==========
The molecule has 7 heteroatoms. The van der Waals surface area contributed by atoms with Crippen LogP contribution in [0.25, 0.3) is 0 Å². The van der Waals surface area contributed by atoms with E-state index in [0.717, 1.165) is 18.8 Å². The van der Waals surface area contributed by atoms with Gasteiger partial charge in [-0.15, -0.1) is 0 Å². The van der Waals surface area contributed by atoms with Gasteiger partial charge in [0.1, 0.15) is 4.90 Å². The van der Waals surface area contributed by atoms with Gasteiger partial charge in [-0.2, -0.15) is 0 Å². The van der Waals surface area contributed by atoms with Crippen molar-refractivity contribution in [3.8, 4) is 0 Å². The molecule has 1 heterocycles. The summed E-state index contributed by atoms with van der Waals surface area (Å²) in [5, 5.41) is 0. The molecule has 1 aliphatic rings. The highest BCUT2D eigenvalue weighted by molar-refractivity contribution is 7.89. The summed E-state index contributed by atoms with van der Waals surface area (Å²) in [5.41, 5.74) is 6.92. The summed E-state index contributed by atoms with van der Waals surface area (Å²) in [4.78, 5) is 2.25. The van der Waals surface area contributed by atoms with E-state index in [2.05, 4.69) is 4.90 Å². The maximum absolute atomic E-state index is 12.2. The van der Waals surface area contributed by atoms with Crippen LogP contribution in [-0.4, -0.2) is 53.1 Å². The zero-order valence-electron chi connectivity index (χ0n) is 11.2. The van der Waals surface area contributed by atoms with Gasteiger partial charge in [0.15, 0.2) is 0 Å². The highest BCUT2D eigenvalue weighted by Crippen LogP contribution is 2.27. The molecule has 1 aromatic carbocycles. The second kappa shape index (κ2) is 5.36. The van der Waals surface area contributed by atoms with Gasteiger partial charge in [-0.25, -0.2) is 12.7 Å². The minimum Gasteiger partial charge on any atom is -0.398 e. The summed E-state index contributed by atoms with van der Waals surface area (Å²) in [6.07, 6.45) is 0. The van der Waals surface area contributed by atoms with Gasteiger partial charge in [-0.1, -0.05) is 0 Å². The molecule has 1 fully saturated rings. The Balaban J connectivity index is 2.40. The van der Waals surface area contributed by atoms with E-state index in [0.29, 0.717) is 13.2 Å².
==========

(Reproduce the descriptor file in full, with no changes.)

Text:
The molecule has 7 heteroatoms. The van der Waals surface area contributed by atoms with Crippen LogP contribution in [0.25, 0.3) is 0 Å². The van der Waals surface area contributed by atoms with E-state index in [0.717, 1.165) is 18.8 Å². The van der Waals surface area contributed by atoms with Gasteiger partial charge in [-0.15, -0.1) is 0 Å². The van der Waals surface area contributed by atoms with Gasteiger partial charge in [0.1, 0.15) is 4.90 Å². The van der Waals surface area contributed by atoms with Gasteiger partial charge in [-0.2, -0.15) is 0 Å². The van der Waals surface area contributed by atoms with Crippen molar-refractivity contribution in [3.8, 4) is 0 Å². The molecule has 1 heterocycles. The summed E-state index contributed by atoms with van der Waals surface area (Å²) in [5, 5.41) is 0. The molecule has 1 aliphatic rings. The highest BCUT2D eigenvalue weighted by molar-refractivity contribution is 7.89. The summed E-state index contributed by atoms with van der Waals surface area (Å²) in [5.41, 5.74) is 6.92. The summed E-state index contributed by atoms with van der Waals surface area (Å²) in [4.78, 5) is 2.25. The van der Waals surface area contributed by atoms with E-state index in [2.05, 4.69) is 4.90 Å². The maximum absolute atomic E-state index is 12.2. The van der Waals surface area contributed by atoms with Crippen LogP contribution in [-0.4, -0.2) is 53.1 Å². The zero-order valence-electron chi connectivity index (χ0n) is 11.2. The van der Waals surface area contributed by atoms with Gasteiger partial charge in [0.15, 0.2) is 0 Å². The highest BCUT2D eigenvalue weighted by Crippen LogP contribution is 2.27. The molecule has 1 aromatic carbocycles. The second kappa shape index (κ2) is 5.36. The van der Waals surface area contributed by atoms with Gasteiger partial charge in [-0.25, -0.2) is 12.7 Å². The minimum Gasteiger partial charge on any atom is -0.398 e. The summed E-state index contributed by atoms with van der Waals surface area (Å²) in [6.07, 6.45) is 0. The van der Waals surface area contributed by atoms with Gasteiger partial charge in [-0.1, -0.05) is 0 Å². The molecule has 1 fully saturated rings. The Balaban J connectivity index is 2.40. The van der Waals surface area contributed by atoms with E-state index in [0.29, 0.717) is 13.2 Å².